Nonbinary gender identity isn’t a new concept or fad, despite what some people might tell you. History shows that people have been identifying as nonbinary — neither strictly male nor female — for more than two millennia, often serving key roles in their community.
We’wha, a Zuni Native American, was one such individual who didn’t identify with society’s traditional gender definitions. We’Wha was a lhamana, a traditional Zuni gender role often referred to as Two-Spirit, who was assigned male at birth and wore a mixture of male and female clothing while taking on the traditional tasks of both genders, such as weaving and potting, as well as hunting big game and cutting firewood.
We’wha played a significant role in the Zuni community, serving as a cultural leader and ambassador to the European community for the Zunis and the Native American community in general. Google on Monday honored We’wha’s legacy with an interactive Doodle that invites people to try their hand at weaving while learning more about the late We’wha.
The Doodle also marks the beginning of Native American Heritage Month, which celebrates the history, culture and traditions of native Americans each November.
Born in New Mexico in 1849, We’wha was orphaned four years later when We’wha’s parents died of smallpox, a disease introduced to native American populations by European colonists. We’wha would grow to be a talented fiber artist, weaver and potter. While many Zuni children are recognized as lhamana at a very young age, We’wha’s lhamana traits weren’t identified until much later.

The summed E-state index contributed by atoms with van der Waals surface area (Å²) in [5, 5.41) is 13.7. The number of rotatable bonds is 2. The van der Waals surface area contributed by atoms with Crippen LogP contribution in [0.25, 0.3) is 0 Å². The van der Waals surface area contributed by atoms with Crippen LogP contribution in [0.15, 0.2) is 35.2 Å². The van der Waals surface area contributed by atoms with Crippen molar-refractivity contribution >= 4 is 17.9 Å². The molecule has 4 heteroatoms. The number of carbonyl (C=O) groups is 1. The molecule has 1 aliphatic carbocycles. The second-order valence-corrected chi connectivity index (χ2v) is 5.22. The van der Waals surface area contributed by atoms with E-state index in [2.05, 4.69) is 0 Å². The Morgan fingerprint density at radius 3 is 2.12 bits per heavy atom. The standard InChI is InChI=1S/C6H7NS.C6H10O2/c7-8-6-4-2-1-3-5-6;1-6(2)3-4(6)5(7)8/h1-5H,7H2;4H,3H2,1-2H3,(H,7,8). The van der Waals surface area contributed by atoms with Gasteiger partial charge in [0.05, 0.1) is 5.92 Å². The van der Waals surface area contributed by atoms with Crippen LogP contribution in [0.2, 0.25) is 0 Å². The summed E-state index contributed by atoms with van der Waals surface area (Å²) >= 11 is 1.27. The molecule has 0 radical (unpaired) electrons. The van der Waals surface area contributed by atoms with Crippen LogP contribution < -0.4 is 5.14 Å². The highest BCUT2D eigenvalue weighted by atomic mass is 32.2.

Like many lhamana, We’wha would serve as a mediator in the community and perform other chores typically reserved for women. In the dueling pronouns of longtime friend and anthropologist Matilda Coxe Stevenson, “She performs masculine religious and judicial functions at the same time that she performs feminine duties, tending to laundry and the garden,” while noting that “strong character made his word law among both men and women.”
We’wha was part of a Zuni delegation that traveled to Washington, DC, to meet President Grover Cleveland, but conflict between the Zuni and the US government would arise, with We’wha serving prison time for allegations of witchcraft.
We’wha died of heart failure in 1896 at the age of 47.
Monday’s Doodle was created by Zuni Pueblo guest artist Mallery Quetawki in collaboration with the Zuni tribe, with music composed by the Zuni Olla Maidens. Google also created a behind-the-scenes video about the Doodle.